Please use this identifier to cite or link to this item: https://hdl.handle.net/2440/17376
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Type: Journal article
Title: Differential rates of apoptosis in bronchoalveolar lavage and blood of lung transplant patients
Author: Hodge, S.
Hodge, G.
Reynolds, P.
Holmes, M.
Citation: Journal of Heart and Lung Transplantation, 2005; 24(9):1305-1314
Publisher: Elsevier Science Inc
Issue Date: 2005
ISSN: 1053-2498
1557-3117
Abstract: <h4>Background</h4>Lung transplant tolerance depends on effective control of T-cell proliferation and activation. Commonly used immunosuppressive agents promote peripheral blood-derived lymphocyte apoptosis and inhibit production of cytokines involved in lymphocyte proliferation and survival. However, there have been no studies of the effectiveness of immunosuppressive treatments on apoptosis of T cells derived from the airways of lung transplant recipients. Our main aim was to compare apoptosis of T cells derived from peripheral blood and bronchoalveolar lavage (BAL) from lung transplant recipients, with no evidence of chronic or acute cellular rejection, and healthy volunteers. Lung transplantation may also be associated with increased apoptosis of airway epithelial cells. To investigate this possibility, we also examined apoptosis of epithelial cells derived from bronchial brushing.<h4>Methods</h4>BAL, blood, and bronchial brushings were obtained from lung transplant recipients (n = 9) and age-matched controls (n = 15). T cell and epithelial cell apoptosis, Fas, Bax, Bcl-2, and p53 were evaluated by flow cytometry.<h4>Results</h4>Increased apoptosis of peripheral blood T cells and decreased Bcl-2 were observed in the transplant patients. In contrast, there was no significant change in apoptosis of airway T cells or apoptosis-related proteins. Increased apoptosis and increased p53 were observed in the airway epithelial cells from the transplant recipients, possibly as a result of ineffective control of infiltrating cytotoxic T cells.<h4>Conclusions</h4>Immunosuppressive agents may not be as effective in inducing apoptosis of airway-derived T cells as peripheral blood-derived T cells after lung transplantation. These findings may have implications on the outcome of the immune response in the airways after immunosuppressive therapy and may be particularly relevant to lung allograft rejection.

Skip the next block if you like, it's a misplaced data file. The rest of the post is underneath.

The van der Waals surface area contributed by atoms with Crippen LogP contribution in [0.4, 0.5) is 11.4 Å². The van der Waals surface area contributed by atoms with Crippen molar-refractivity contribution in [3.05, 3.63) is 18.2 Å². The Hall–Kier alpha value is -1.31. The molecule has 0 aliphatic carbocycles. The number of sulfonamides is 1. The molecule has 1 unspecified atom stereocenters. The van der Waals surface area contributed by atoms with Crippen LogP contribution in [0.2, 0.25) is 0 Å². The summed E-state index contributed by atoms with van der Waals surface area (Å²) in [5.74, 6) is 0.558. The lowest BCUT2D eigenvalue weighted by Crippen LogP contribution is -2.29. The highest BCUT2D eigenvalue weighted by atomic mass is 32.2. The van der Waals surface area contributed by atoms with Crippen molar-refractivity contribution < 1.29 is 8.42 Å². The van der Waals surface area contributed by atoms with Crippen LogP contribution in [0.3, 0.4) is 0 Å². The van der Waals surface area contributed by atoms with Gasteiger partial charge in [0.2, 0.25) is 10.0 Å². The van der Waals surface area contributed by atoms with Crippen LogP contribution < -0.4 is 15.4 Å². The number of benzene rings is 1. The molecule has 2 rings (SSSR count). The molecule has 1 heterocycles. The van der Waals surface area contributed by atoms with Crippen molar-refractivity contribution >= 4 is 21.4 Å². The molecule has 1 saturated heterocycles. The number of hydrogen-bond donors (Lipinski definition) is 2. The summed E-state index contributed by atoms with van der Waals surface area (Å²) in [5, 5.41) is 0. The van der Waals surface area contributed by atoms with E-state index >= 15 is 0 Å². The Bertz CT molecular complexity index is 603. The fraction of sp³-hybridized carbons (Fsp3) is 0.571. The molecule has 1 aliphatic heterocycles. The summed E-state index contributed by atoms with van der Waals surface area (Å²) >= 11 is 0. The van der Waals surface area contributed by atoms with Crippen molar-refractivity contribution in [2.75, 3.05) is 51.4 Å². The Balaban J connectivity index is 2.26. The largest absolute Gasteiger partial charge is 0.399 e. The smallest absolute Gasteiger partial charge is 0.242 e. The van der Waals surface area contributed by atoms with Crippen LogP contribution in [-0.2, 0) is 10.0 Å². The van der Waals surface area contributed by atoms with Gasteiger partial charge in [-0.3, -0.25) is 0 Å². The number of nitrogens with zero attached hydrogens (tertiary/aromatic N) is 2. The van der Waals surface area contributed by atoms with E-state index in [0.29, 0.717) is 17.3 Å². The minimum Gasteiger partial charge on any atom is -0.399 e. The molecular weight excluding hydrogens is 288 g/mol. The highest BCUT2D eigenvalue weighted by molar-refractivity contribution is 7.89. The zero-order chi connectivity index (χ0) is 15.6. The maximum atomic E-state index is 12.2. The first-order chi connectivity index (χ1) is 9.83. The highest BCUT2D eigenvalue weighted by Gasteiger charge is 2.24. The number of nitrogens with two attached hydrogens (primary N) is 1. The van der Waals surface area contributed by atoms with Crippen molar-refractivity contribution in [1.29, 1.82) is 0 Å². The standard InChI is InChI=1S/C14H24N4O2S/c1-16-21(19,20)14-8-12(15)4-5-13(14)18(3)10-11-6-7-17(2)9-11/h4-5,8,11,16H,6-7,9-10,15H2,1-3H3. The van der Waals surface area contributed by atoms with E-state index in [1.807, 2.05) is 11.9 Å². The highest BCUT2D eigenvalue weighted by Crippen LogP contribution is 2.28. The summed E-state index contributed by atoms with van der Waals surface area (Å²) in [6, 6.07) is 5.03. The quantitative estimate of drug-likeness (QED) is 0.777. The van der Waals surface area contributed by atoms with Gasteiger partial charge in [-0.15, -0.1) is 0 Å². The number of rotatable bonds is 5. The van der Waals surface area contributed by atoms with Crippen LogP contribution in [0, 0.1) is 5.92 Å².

Keywords: Lung
T-Lymphocytes
Epithelial Cells
Bronchoalveolar Lavage Fluid
Humans
Lymphocyte Count
Lung Transplantation
Flow Cytometry
Apoptosis
Adult
Middle Aged
Tumor Suppressor Protein p53
bcl-2-Associated X Protein
fas Receptor
DOI: 10.1016/j.healun.2004.10.009
Appears in Collections:Aurora harvest 2
Paediatrics publications

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